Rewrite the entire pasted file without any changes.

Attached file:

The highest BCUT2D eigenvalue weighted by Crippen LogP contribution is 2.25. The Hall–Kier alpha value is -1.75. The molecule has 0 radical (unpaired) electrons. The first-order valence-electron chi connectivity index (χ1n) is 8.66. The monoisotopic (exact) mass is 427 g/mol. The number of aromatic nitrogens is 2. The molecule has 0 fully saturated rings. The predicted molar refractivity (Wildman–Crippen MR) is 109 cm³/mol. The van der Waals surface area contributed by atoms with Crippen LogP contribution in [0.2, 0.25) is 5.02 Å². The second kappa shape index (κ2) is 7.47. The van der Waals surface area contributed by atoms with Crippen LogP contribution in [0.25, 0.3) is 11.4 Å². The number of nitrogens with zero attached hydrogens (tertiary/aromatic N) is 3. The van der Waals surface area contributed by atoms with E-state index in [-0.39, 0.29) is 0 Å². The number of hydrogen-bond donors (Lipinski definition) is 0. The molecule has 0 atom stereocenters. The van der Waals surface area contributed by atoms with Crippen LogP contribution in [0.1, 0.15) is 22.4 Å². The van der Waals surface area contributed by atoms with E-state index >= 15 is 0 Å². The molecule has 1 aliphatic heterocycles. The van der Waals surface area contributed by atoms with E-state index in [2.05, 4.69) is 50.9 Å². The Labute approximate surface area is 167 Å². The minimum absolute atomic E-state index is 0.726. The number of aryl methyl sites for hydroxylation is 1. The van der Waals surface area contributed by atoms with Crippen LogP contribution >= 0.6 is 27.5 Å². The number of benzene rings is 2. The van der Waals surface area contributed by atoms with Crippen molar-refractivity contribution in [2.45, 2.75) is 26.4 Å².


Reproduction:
The highest BCUT2D eigenvalue weighted by Crippen LogP contribution is 2.25. The Hall–Kier alpha value is -1.75. The molecule has 0 radical (unpaired) electrons. The first-order valence-electron chi connectivity index (χ1n) is 8.66. The monoisotopic (exact) mass is 427 g/mol. The number of aromatic nitrogens is 2. The molecule has 0 fully saturated rings. The predicted molar refractivity (Wildman–Crippen MR) is 109 cm³/mol. The van der Waals surface area contributed by atoms with Crippen LogP contribution in [0.2, 0.25) is 5.02 Å². The second kappa shape index (κ2) is 7.47. The van der Waals surface area contributed by atoms with Crippen LogP contribution in [0.25, 0.3) is 11.4 Å². The number of nitrogens with zero attached hydrogens (tertiary/aromatic N) is 3. The van der Waals surface area contributed by atoms with E-state index in [-0.39, 0.29) is 0 Å². The number of hydrogen-bond donors (Lipinski definition) is 0. The molecule has 0 atom stereocenters. The van der Waals surface area contributed by atoms with Crippen LogP contribution in [0.1, 0.15) is 22.4 Å². The van der Waals surface area contributed by atoms with E-state index >= 15 is 0 Å². The molecule has 1 aliphatic heterocycles. The van der Waals surface area contributed by atoms with E-state index in [2.05, 4.69) is 50.9 Å². The Labute approximate surface area is 167 Å². The minimum absolute atomic E-state index is 0.726. The number of aryl methyl sites for hydroxylation is 1. The van der Waals surface area contributed by atoms with Crippen LogP contribution >= 0.6 is 27.5 Å². The number of benzene rings is 2. The van der Waals surface area contributed by atoms with Crippen molar-refractivity contribution in [2.45, 2.75) is 26.4 Å².